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Wellington blackened post-metal-gaze duo Tuscoma released their highly anticipated second album Discourse in April - only to have their national and global tour cancelled due to the ongoing pandemic. I caught up with guitarist and vocalist Kurt Williams to talk about their second attempt at a national tour, but since then COVID has re-emerged and plunged the country into another partial lockdown, forcing them to cancel yet again.
Your last album released in April, just before lockdown, so how did lockdown affect that?
Massively bro, massively. Yeah we had a European tour lined up and the UK, and possibly America and Canada, and then as soon as that hit we decided well that’s basically this album over by the time things go back to normal, you know, you can’t tour an album after a year and a half or so. So yeah, all that time and effort of making that album is kind of like… We’re just calling it a background album I suppose aye.
So your global tour is obviously not possible unfrotunately, but you’re still doing a national tour, which is cool because we’re like the only country where people can do still do that
Yeah exactly, our friends in Deafheaven are quite envious of us aye.
On this record you had the bassist from Deafheaven, how did that happen?
Well when they came to New Zealand last year we supported them in Wellington and Auckland and just got to know them very well. It’s through Jack Shirley who does all the producing and recording, he produced our first album Arkhitecturenominus, so yeah we got to know them very well on tour. We were meant to go to GodCity to do it, you know GodCity, Kurt Ballou’s [Converge] studio? We were meant to go to Boston to do it and then Chris just was like hey I’ve got an idea, I’ll come out to New Zealand, if you’ve got a good studio out there, and we’ll get to know each other and just peddle to the meddle style, yeah.
What was that process like?
We just had a whole album written and when we went into the studio we said to Chris this is how we want to do it, and he was like that’s cool, and he came a week before we started recording, came to practices and had a listen, got an idea of it, he saw us play those two shows with Wolves in the Throne Room. So he had a good understanding by the time we got in the studio, and then he had like two days to learn the bass parts. Having someone of that calibre on our album was pretty crazy bro.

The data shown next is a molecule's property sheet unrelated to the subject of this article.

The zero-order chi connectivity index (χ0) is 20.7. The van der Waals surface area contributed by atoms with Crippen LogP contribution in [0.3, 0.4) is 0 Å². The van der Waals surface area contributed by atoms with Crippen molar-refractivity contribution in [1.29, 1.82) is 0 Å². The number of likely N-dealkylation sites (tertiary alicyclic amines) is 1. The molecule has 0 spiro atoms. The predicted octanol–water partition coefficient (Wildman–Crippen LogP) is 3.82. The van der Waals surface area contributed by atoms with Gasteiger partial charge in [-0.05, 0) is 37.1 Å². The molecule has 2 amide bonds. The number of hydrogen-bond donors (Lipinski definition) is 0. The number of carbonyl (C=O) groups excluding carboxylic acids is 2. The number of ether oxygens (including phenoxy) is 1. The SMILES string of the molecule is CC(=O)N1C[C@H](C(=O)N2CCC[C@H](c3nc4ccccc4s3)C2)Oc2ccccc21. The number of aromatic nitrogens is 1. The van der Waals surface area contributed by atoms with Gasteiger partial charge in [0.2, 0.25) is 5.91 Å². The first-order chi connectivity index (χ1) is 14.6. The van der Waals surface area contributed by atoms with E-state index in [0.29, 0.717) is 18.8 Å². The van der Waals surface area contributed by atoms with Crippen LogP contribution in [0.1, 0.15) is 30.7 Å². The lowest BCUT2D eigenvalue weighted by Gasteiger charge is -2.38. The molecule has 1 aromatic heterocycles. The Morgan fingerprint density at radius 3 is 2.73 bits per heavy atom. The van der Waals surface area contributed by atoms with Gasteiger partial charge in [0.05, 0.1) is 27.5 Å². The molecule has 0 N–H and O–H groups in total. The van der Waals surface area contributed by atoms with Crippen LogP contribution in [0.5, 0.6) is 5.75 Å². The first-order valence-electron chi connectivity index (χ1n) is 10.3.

How would you say you’d describe your music?
It’s black metal in a sense that we’re blasting and it’s pretty black, but it’s not traditional first fourth or twenty fifth wave, you know how they’ve got all these waves in black metal… Yeah I guess that we approach it pretty differently. Blackgaze is more your Deafheaven or Alcest and stuff like that. We’ve approached it with a bit more, I dunno, not hanging back but keeping it in the mix if you know what I mean? Yeah. Joe’s more of a death metal guy, like you know death metal orientated background, and I’m like not a metalhead at all, I’m into proper shoegaze like Slowdive and My Bloody Valentine and early Blur. And that’s why it’s not like black metal as such, it’s like what the fuck man?
In general what is your attitude towards genre and labels and that sort of thing?
Genres? I just reckon like yeah, if you want to fit into a genre go hard man, but we don’t really think of genres much, we’re not like hey let’s write a death metal album or let’s write a black metal album, we’re like you wanna blast? Yep sweet as, I wanna play this, and then we just create, you know what I mean? Like we’re writing new music at the moment because Discourse is just a background album, we’ll take a year to write this and by the time we record and stuff like that the world will be back open again. This new stuff is more, I would say it’s more actually black this time. It’s more straightforward, yeah.
Especially in the metal community there’s a lot of elitism and like, that’s not true, people like to put things into boxes whereas you have a more kind of interesting “modern” sound. I saw one review which called you hipsters… Does that bother you?
Nah I don’t care, I’m not saying yeah I’m hipster as but I know I’m not a run of the mill metalhead. Like if someone said name a Megadeth song I’d be like what? I don’t even know what Slayer really sounds like, the traditional metal like I have no idea man. Records I’m blasting right now, you know the band Diiv? That’s more my jam man, and that’s hip shit, that’s very hipster music. We don’t really give a fuck about what people think about us you know what I mean? We just want to make music and if you don’t like it sweet as, it doesn’t bother us aye.
It’s kind of good to have a point of difference, you know what I mean? Wolves in the Throne Room when we played with them, they’re a pretty good band man but it was just like yeah well we’ve heard all of this before, it’s pretty stink. Like that American black metal sound, nothing’s really separating them from like… You know what I mean? It could be like a lot of bands.
For your previous album did you tour Europe?
Yeah we did like three months Europe and the UK.
How was that?
Yeah bro it went well man, pretty gnarly aye. It was for the debut album, that’s why we’re kind of guts about this year because the shows we got this year was only for five weeks but it was more a fine tuned tour and there was more hype behind us you know, these guys have played with deafheaven, this guys on the album, they’ve played with Belphegor and Wolves, you know, we’ve supported a lot of big bands so there’s a bit more hype behind us you know? So the crowds would have been much bigger and you could tell by the guarantees we were offered for the shows, they were bigger than last time. But it’s just like oh well, sweet as, next time.
Obscure and unofficial media from gigs in Dunedin, New Zealand since 2014.